Monday, December 9, 2019
Moody’s Downwards Adjusts Credit Ratings of Korea’s Major Stock Firms
Securities
Moody’s Downwards Adjusts Credit Ratings of Korea’s Major Stock Firms
  • By matthew
  • July 29, 2013, 08:25
Share articles

International credit rating agency Moody’s announced on July 10 that it maintained its long-term corporate credit ratings for KDB Daewoo Securities, Samsung Securities and Woori Investment & Securities at Baa2, while adjusting the credit rating forecast downward from Stable to Negative. “The negative forecast reflects ongoing heavy pressure upon the potential profitability of stock firms and concerns over the unfavorable business conditions as of late,” said Moody’s analyst Park Hyun-hee. Furthermore, the agency pointed out that the profits of companies are decreasing as their brokerage income, accounting for 30% to 40% of their net operating income, is on the decline. As a matter of fact, the daily average turnover in the Korean stock market has stood at around 6.3 trillion won since the first fiscal quarter of 2012, which is the lowest level since the 2008 global financial crisis. Their heavier exposure to interest rate risks due to an increase in the bond holding balance and the implementation of the revised Financial Investment Services and Capital Markets Act, which is scheduled to take effect on August 29, were also taken into consideration.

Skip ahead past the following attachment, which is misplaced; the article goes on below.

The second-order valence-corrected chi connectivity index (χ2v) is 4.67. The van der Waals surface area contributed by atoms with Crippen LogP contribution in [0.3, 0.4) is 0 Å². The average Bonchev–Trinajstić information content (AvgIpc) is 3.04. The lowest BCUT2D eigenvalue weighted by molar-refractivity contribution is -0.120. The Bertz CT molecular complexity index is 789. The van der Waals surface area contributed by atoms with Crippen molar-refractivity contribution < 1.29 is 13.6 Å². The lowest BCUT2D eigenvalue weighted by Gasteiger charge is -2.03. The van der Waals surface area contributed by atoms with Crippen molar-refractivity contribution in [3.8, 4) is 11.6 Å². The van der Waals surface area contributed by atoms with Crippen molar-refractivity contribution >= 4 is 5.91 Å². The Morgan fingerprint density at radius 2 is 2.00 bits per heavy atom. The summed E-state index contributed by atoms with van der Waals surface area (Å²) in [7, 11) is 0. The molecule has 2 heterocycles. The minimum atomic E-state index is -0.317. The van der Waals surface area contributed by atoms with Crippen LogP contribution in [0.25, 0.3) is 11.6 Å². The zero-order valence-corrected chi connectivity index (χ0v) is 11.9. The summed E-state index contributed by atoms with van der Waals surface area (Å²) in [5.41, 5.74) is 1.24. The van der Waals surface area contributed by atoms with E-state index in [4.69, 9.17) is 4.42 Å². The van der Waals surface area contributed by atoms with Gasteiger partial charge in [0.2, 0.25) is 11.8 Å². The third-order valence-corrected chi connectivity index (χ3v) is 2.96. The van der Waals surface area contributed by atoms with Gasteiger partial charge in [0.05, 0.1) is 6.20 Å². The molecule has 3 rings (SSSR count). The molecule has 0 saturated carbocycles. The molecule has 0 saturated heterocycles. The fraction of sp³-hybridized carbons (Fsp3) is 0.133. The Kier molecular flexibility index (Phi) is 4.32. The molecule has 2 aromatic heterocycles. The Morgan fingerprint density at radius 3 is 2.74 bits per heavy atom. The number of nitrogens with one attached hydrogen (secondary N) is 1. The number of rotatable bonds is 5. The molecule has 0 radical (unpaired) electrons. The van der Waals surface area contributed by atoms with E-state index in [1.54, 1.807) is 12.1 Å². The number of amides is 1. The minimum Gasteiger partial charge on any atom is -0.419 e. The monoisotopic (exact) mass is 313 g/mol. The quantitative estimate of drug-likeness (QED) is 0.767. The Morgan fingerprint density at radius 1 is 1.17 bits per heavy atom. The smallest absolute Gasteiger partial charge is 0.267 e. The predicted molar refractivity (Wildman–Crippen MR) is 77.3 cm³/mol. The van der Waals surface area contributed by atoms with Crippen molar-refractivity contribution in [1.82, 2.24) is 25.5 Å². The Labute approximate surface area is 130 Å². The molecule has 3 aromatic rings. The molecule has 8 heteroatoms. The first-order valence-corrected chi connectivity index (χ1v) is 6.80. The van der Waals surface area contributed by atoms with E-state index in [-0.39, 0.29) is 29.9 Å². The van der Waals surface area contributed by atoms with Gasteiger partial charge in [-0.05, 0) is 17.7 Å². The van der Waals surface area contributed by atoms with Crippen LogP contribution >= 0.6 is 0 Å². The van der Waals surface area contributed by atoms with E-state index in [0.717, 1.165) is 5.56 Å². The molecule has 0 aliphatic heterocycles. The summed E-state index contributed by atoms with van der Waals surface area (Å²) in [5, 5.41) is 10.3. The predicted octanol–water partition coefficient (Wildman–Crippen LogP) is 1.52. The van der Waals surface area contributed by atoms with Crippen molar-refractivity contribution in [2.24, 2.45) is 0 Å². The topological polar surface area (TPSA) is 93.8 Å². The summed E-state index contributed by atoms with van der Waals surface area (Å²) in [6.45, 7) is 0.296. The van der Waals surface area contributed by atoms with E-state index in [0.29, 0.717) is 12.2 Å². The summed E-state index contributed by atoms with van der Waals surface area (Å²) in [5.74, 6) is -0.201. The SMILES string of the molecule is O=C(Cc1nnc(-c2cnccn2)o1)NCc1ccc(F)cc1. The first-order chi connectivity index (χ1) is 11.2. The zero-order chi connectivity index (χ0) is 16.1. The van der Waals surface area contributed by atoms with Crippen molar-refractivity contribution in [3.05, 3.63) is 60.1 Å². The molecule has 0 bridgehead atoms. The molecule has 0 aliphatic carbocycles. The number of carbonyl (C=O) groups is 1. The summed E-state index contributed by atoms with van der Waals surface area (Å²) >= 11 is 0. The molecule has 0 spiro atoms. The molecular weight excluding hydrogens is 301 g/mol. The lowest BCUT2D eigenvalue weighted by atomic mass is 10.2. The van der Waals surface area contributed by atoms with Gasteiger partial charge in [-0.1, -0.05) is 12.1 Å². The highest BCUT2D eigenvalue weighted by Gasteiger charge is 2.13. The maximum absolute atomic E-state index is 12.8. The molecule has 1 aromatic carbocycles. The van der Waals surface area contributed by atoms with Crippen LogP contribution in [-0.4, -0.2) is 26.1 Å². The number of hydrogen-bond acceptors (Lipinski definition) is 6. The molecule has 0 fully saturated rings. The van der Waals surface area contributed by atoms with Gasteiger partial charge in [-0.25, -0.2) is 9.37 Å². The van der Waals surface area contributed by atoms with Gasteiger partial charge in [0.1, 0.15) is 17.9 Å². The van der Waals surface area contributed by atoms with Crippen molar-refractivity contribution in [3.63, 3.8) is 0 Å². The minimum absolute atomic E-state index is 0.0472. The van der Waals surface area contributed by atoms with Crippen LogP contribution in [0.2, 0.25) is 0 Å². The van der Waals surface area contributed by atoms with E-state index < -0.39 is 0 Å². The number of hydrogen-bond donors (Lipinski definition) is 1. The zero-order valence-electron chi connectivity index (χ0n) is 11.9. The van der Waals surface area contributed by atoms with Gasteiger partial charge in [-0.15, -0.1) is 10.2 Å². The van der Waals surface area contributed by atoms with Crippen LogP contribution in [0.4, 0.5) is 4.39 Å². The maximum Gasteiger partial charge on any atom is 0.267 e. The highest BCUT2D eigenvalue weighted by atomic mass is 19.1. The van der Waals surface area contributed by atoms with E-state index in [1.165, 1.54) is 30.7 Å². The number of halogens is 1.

“Allowing for the risks inherent to the securities industry, KDB Daewoo Securities’ credit rating is unlikely to be adjusted upward in the short-term and the same forecast is applied to Samsung Securities as well,” said the agency, continuing, “Furthermore, the rating could be lowered if the before-tax margin dips below 10% for two consecutive quarters or the net capital ratio goes down below 400%.” It added that it would factor in the double leverage ratio of the KDB Financial Group and the progress of the newly allowed credit offering business in determining the credit ratings. “When it comes to Woori Investment & Securities, there is a possibility of downward adjustment on condition that the company is not acquired by a reliable financial institution during the course of its privatization,” it went on.

“The enterprise credit business entails higher risks than the brokerage business,” the analyst pointed out, adding, “As such, the risk management capabilities of brokerage houses will be tested down the road.”